Вадим Дудченко
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Magnesium-18 (18Mg) is the lightest isotope of magnesium, which is element 12 on the periodic table.

Magnesium-18. Image credit: S.M. Wang / Fudan University & Facility for Rare Isotope Beams, Michigan State University.

Earth is full of natural magnesium, forged long ago in the stars, that has since become a key component of our diets and minerals in the planet’s crust.

But this magnesium is stable. Its atomic core, or nucleus, doesn’t fall apart.

The magnesium-18 isotope, however, is far too unstable to be found in nature.

All magnesium atoms have 12 protons inside their nuclei. Previously, the lightest version of magnesium had 7 neutrons, giving it a total of 19 protons and neutrons — hence its designation as magnesium-19.

To make magnesium-18, which is lighter by one neutron, Dr. Kyle Brown from the National Superconducting Cyclotron Laboratory at Michigan State University and colleagues started with a stable isotope of magnesium, magnesium-24.

The cyclotron at the National Superconducting Cyclotron Laboratory accelerated a beam of magnesium-24 nuclei to about half the speed of light and sent that beam barreling into a target, which is a metal foil made from the element beryllium. And that was just the first step.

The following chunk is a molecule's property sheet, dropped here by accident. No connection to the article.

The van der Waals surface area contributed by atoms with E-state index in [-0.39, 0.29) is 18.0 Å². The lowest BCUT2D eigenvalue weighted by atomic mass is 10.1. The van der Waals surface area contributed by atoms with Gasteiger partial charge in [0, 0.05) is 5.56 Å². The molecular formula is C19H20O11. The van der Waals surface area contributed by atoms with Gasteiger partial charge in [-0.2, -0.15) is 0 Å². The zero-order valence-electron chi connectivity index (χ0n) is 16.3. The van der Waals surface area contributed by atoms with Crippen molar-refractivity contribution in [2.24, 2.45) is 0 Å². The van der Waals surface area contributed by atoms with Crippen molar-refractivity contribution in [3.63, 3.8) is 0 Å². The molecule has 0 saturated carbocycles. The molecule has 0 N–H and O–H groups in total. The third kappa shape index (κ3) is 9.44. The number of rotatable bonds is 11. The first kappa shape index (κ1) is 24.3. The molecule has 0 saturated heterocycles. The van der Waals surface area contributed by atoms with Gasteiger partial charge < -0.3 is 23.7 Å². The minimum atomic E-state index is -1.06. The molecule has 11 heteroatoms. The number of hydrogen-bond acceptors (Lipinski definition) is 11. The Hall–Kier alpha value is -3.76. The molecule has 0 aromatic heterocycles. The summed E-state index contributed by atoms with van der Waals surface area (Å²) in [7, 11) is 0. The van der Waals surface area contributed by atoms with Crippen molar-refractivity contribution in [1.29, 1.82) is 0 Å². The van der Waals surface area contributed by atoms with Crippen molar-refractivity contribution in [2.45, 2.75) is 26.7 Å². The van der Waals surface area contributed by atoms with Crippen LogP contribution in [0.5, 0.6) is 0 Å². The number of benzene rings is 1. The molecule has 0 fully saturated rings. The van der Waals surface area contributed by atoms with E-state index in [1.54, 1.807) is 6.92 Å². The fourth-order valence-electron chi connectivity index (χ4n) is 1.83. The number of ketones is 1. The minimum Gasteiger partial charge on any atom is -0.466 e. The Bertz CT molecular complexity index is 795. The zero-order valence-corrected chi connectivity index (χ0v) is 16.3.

“That collision gives you a bunch of different isotopes lighter than magnesium-24,” Dr. Brown said.

“But from that soup, we can select out the isotope we want.”

In this case, that isotope is magnesium-20. This version is unstable, meaning it decays, usually within tenths of a second.

So the team is on a clock to get that magnesium-20 to collide with another beryllium target about 30 m (100 feet) away.

“But it’s traveling at half the speed of light. It gets there pretty quickly,” Dr. Brown said.

It’s that next collision that creates magnesium-18, which has a lifetime somewhere in the ballpark of a sextillionth of a second.

That’s such a short time that magnesium-18 doesn’t cloak itself with electrons to become a full-fledged atom before falling apart. It exists only as a naked nucleus.

In fact, it’s such a short time that magnesium-18 never leaves the beryllium target. The new isotope decays inside the target.

This means scientists can’t examine the isotope directly, but they can characterize tell-tale signs of its decay.

It first ejects two protons from its nucleus to become neon-16, which then ejects two more protons to become oxygen-14.

By analyzing the protons and oxygen that do escape the target, the team can deduce properties of magnesium-18.

“This was a team effort. Everyone worked really hard on this project. It’s pretty exciting. It’s not every day people discover a new isotope,” Dr. Brown said.

The results were published in the journal Physical Review Letters.


Y. Jin et al. 2021. First Observation of the Four-Proton Unbound Nucleus 18Mg. Phys. Rev. Lett 127 (26): 262502; doi: 10.1103/PhysRevLett.127.262502


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